Looking for a new challenge in 2021? Seeking a fresh perspective on life and work – or just on yourself? Well, here’s how travelling can offer you just that...
If there’s one big learning from 2020 it’s that those of us who previously worked in an office can work successfully from home. So, if all you need is decent WiFi, the next logical step is why work from home if you can work from somewhere more exotic? Forget staycation, the big new word is ‘workation’ (or ‘workcation’).
Some countries have been quick to see the potential in this and are actively trying to tempt a new type of ‘digital nomad’. Antigua and Barbuda have introduced a ‘Nomad Residence’ visa. The Cayman Islands has introduced a Global Citizen Concierge Programme that allows eligible individuals and families to work remotely from the island for up to two years. In Europe, Croatia, Mallorca and the Czech Republic are all trying to woo workationers post-pandemic.
Hotels around the world are catching on to the trend too and promoting WFH (working from hotel) packages. Whether you book an off-season stay in a lovely UK hotel, rent a Greek beach villa for a month, or decide to spend a year based in the Caribbean, this looks like a trend that isn’t going away.
Animals are good for us. We’ve woken up to the fact that it is not good to ride elephants, and not everyone is confident riding a horse. But why ride an animal anyway when you can walk with it? Chances are that you’ll learn more about it, form more of a relationship with it and feel more at one with nature too.
In Nepal you can walk with elephants at Chitwan National Park, and in Thailand an increasing number of ethical elephant sanctuaries are offering it as an experience.
The UK offers walking experiences too. Whether it’s treks with llamas in the Black Mountains (oldkingstreetfarm.co.uk) or hiking with endangered fell ponies in the Lake District spending the time communing with a four footed-friend will slow you down and keep you focused on the moment.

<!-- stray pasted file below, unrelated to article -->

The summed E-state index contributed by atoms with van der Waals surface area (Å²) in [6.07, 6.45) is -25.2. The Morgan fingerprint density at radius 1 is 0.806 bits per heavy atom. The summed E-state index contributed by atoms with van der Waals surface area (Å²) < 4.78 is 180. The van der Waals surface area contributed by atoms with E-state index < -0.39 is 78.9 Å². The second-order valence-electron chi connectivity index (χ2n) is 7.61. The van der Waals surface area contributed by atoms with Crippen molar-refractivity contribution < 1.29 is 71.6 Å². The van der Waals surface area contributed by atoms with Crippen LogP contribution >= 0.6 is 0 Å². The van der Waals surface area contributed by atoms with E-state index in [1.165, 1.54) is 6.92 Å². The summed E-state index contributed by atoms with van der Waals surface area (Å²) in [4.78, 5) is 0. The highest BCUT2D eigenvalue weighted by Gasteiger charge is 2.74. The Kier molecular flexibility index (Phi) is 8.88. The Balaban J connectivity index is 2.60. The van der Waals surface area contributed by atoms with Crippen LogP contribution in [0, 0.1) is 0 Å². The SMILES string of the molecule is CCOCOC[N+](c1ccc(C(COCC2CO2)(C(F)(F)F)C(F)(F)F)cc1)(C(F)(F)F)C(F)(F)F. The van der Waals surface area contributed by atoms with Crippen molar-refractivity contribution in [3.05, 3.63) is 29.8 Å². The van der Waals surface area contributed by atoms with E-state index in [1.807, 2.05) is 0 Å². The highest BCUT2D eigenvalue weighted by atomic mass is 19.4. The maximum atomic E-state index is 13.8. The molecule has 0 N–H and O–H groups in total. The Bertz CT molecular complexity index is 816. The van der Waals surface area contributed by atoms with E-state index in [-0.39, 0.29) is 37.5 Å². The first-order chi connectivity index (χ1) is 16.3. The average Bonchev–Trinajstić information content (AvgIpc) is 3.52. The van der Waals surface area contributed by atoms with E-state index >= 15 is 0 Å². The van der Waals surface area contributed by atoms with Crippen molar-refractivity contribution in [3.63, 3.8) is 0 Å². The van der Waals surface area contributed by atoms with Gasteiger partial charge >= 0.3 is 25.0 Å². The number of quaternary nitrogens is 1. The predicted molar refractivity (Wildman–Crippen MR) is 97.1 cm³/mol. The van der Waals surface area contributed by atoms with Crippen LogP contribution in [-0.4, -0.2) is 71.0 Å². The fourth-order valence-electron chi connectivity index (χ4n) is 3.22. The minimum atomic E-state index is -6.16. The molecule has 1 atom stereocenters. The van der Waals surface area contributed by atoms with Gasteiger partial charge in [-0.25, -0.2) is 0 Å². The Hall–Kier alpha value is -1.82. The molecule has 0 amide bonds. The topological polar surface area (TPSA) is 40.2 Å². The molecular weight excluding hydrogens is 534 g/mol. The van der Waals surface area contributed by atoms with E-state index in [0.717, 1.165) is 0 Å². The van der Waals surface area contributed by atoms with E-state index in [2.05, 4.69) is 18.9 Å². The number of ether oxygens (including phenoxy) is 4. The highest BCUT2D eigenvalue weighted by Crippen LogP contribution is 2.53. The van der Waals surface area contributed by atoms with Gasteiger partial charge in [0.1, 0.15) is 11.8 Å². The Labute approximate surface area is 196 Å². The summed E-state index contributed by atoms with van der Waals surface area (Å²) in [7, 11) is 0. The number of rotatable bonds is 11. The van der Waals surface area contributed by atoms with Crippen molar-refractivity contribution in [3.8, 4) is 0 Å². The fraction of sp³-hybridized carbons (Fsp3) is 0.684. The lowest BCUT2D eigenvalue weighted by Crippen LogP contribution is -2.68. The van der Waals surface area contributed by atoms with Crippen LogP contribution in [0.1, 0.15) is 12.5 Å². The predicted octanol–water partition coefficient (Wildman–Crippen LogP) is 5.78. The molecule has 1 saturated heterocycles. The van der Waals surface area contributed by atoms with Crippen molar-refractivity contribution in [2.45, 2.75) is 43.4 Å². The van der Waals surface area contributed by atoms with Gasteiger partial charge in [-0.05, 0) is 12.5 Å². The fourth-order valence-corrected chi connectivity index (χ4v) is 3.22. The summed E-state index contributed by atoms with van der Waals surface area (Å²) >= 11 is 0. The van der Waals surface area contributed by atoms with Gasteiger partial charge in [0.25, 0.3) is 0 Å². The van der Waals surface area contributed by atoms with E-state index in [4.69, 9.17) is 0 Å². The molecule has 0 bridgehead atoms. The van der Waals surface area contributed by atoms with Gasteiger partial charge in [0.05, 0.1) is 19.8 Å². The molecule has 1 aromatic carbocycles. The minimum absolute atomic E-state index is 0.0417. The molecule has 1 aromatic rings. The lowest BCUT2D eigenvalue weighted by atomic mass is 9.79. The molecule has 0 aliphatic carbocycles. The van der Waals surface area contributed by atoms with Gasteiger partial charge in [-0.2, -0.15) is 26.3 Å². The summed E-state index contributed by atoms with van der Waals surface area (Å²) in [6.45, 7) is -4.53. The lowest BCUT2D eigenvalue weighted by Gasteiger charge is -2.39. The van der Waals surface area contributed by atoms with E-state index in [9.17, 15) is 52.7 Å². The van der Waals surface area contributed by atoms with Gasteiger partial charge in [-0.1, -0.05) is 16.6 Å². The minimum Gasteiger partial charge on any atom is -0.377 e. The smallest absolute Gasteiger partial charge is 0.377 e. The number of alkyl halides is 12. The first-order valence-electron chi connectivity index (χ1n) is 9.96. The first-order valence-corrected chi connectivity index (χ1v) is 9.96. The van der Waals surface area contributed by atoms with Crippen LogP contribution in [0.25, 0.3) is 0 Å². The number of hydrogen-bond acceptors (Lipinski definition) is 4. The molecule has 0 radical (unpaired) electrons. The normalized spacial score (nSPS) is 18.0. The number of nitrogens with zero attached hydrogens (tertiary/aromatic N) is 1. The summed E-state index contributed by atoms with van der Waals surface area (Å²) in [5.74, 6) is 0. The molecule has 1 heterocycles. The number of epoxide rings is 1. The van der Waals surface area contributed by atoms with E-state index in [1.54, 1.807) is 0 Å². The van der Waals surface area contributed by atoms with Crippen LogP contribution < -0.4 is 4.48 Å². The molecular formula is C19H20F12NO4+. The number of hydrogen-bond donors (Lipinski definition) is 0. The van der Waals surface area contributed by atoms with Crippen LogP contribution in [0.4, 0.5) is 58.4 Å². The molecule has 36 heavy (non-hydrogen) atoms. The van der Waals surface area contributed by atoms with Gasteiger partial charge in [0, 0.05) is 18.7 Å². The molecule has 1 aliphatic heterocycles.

We’re all guilty of ignoring what is under our noses, or having the attitude that “it will still be there when I’m too old to travel overseas.” In the UK it is always shocking when meeting a keen traveller who has never been to Scotland, Cornwall or the Lake District.
But it’s so easy to always think of ‘travel’ as somewhere overseas. So, think about bits of your home country that you haven’t visited yet. Away from the honeypots, there will be so many secret spots waiting to be discovered. Visit more popular places out of season when your visit will be appreciated. You could even go somewhere really close to home; staying a night or more in a different environment can open your eyes and prove more of a travel experience that you’d ever imagined.
Make 2021 the year you stretch yourself physically as well as mentally. It doesn’t have to be an Everest Basecamp trek or mountain bike challenge (unless that’s what you really want).
Do you usually go for gentle pub walks where you live? Try a multiday hike instead, whatever degree of difficulty. Not been on a cycle for years? Fear not, electric bikes are here to save you. Perfect too, if you have a fit partner or friends who want you to join them on a trip.
Stand-up paddle boarding is seeing an explosion of interest and can be tried in so many places, at home or overseas. There’s a growing interest in canoeing and kayaking too.
And if it really is just a good stretch that you need, yoga will improve your flexibility, balance and mental wellbeing. Try it in Costa Rica, India or Bali and you really will return recharged.
Get a deeper understanding of nature by foraging for your food. The experience of gathering wild foods is fascinating and fun, and best of all, you get to eat it.
In the UK you can of course look for wild mushrooms (make sure you have someone who can identify them!), wild garlic and good old blackberries. Try a dedicated experience such as the ones that the Tudor Farmhouse Hotel offers in the Forest of Dean.